Faye once again vividly illuminates history with her fiction ... While the violence of Mafia rule is nothing new, Oregon’s deeply racist past is lesser known, and both are brought to life in this remarkably fluid fiction, framed as a love letter and based in fact.
The Paragon Hotel is set a century ago, but its themes of social and cultural upheaval feel sufficiently fresh that you might think twice about calling Lyndsay Faye’s sixth novel historical fiction. But calling it terrific—not for a minute should you hesitate to do that ... While compelling, the two narratives in Hotel aren’t particularly complementary, and there are moments of dislocation and a need to re-orient as the action switches back and forth between coasts and plotlines, not to mention splendidly named characters ... The great strength of “The Paragon Hotel” is Ms. Faye’s voice—a blend of film noir and screwball comedy ... The jauntiness of the prose doesn’t hide the fact that Ms. Faye has serious business on her mind. At bottom, The Paragon Hotel is about identity and about family—those we’re born into and those we create.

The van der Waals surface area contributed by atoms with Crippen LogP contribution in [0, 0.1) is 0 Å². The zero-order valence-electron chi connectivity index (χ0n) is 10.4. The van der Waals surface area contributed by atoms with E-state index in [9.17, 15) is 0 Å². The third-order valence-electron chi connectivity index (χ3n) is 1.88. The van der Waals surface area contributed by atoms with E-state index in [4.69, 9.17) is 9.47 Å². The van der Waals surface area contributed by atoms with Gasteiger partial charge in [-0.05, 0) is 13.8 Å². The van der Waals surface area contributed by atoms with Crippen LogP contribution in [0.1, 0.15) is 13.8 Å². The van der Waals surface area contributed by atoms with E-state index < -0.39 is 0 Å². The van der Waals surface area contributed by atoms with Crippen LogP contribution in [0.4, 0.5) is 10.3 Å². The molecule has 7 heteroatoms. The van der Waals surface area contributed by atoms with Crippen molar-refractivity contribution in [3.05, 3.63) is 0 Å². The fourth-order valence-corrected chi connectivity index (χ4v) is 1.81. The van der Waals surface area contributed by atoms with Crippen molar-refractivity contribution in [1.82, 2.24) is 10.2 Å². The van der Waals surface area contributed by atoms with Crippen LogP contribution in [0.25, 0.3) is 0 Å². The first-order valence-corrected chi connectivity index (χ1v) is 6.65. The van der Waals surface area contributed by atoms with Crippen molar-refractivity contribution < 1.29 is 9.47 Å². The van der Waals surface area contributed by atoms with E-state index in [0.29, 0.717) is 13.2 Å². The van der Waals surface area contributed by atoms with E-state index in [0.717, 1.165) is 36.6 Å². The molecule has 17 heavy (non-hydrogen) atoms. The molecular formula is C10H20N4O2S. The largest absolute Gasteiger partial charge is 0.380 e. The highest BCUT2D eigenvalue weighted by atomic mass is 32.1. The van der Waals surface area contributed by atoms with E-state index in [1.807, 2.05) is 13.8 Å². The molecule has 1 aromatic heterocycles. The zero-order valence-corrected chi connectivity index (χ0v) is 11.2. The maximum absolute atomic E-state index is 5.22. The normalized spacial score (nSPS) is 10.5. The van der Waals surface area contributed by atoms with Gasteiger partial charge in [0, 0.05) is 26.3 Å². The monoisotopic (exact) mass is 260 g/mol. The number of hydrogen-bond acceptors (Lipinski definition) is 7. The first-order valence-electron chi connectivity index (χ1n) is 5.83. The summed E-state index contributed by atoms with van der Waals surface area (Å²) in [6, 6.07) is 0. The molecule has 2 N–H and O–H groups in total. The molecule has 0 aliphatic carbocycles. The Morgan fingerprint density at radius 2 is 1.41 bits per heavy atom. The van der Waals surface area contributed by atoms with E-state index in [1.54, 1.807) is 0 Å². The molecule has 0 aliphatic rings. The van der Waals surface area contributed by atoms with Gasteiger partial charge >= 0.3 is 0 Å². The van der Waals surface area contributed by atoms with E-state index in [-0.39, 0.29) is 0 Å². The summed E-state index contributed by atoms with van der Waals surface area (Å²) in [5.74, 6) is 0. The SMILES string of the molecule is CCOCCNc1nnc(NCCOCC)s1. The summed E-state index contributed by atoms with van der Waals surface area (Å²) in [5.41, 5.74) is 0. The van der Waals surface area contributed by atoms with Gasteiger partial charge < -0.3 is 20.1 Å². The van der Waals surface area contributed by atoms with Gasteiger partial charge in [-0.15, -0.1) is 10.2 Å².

Faye brings readers a feisty, feminist heroine ... stuffed with danger, luscious period clothing and zinging Jazz Age patter ... As only the best historical fiction can do, The Paragon Hotel captures a certain period in time and gives the reader ample opportunity to draw connections with the present day. Faye's talent sparkles like champagne bubbles and bugle-bead fringe on a flapper's gown.